Lentil and Yogurt Spread

Nita Sharda, Carrots and Cake

If you’re in need of changing your usual deli-meat lunch sandwich for something a bit different (and likely less sodium packed), then this recipe post was meant for you.  The protein comes double packed all thanks to the Greek Yogurt and lovely lentils used in this spread. I opted to use this mixture on a fresh loaf of the “Health Bread” which can be purchased at a local Main Street bakery called A L’Epi De Ble (attention Winnipegger’s: you have not yet visited this gem of a place, you must). But really, you can enjoy this spread by the spoonful, wrapped in lettuce, with whole grain crackers or even with baked pita slices.

This spread speaks “health” – I mean, take a look at the short list of ingredients. Each, so simple on its own, but when combined they come together magically to create a satisfying and drool worthy concoction. Give it a try and let me know what you think. The original source of this recipe came from a beautifully crafted food blog I love to follow, 101 Cookbooks.

*note: instead of using a plain olive oil, I used a sample of chilli infused Prairie Oil – the olive oils are infused, packaged and sold right here in Manitoba. Local loving made easy!

Lentil and Yogurt Spread
 
Prep time
Cook time
Total time
 
Serves: 3-5
Ingredients
  • ½ cup chopped walnuts *preferably toasted
  • 2 cups baby spinach
  • 1 cup fresh basil leaves
  • 1 cup cooked lentils
  • 2 tablespoons flat-leaf parsley, chopped
  • 1 garlic clove, minced
  • 1 lemon
  • 1 cup plain Greek yogurt
  • ¼ cup extra virgin olive oil
  • 1 tbsp liquid honey
  • Pinch of salt and freshly ground pepper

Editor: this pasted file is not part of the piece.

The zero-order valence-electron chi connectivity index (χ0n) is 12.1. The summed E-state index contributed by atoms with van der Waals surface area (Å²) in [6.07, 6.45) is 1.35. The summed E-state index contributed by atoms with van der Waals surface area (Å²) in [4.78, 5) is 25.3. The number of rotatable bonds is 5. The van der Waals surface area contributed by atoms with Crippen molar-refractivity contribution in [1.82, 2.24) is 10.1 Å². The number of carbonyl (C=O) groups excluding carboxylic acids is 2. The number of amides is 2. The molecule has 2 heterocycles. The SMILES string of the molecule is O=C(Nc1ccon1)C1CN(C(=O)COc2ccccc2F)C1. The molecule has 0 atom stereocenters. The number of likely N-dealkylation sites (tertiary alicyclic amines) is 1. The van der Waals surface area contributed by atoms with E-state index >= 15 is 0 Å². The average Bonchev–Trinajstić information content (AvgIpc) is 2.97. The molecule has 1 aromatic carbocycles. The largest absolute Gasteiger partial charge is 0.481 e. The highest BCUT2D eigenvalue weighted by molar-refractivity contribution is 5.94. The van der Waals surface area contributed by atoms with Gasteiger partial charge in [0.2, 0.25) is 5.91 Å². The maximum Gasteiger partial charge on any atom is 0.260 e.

• ½ cup Parmesan cheese, shaved
Instructions
  1. Gently chop the spinach and basil leaves, trying hard to not bruise them.
  2. Place the lentils in a bowl and mix in the spinach, basil, parsley, and garlic.
  3. Squeeze the lemon into the lentils. Mix to combine, and then fold in the yogurt gently to prevent the lentils from mushing up.
  4. Drizzle in the olive oil and honey. Fold in the toasted walnuts. Season the mixture with salt and pepper.
  5. When assembled on toast, or if enjoyed alongside a salad simply garnish with Parmesan.

Nita Sharda, Carrots and CakeNita Sharda, Carrots and Cake

 

                 – With Love, Carrots and Cake,

Carrots and Cake Nita Sharda

Off the Farm, In the City

Chilly outside, cozy inside.

Chilly outside, cozy inside.

I love Winnipeg, but as a self-proclaimed foodie it can be challenging to source locally-grown food given our northern climate. Though I may have to rely on California for my broccoli, and thank Chile for my grapes, I know I can always rely on our hard-working dairy farmers for local milk. When I spoke about my Food Philosophy I shared that I enjoy drinking dairy milk and nibbling cheeses.  For me, milk is nostalgia at its finest. Thanks to my mom, I have childhood memories gulping homemade lassi made with milk and yogurt—yum.

Where am I going with this?

I wanted to reflect on a wonderful event that connected me to local dairy producers, held at Thom Bargen Coffee & Tea (Must. Go. Back.). While sipping on lattes, guests listened to dairy farmer Henry Holtmann speak about the important roles farmers play in their communities. In addition to his talk being educational, it was endearing to hear Henry talk about the way in which he nourished and cared for his cows. I can say with confidence that our fine dairy farmers commit their daily lives to bring safe milk of the highest quality to our tables.
Carrots and Cake mingling_CnCPeople listening_CnC
Oh, I can’t forget about the delectable treats made by Winnipeg’s very own French bakery, A l’epi de Ble! The lemon tarts were my favorite!

They tasted as good as they look.

They tasted as good as they look.

Bite size pieces of heaven.

Bite size pieces of heaven.

Events like this can’t take place without the champions that host them. A big hip-hip-whooray to the folks at Grazing in the Field for finding an innovative way to bring the farm to our homes. I cannot stress the importance of supporting our local producers—think of it as an investment for the future of our communities.

For more information on upcoming Grazing in the Field events, click here.
Beautiful photography by Cory Aronec.

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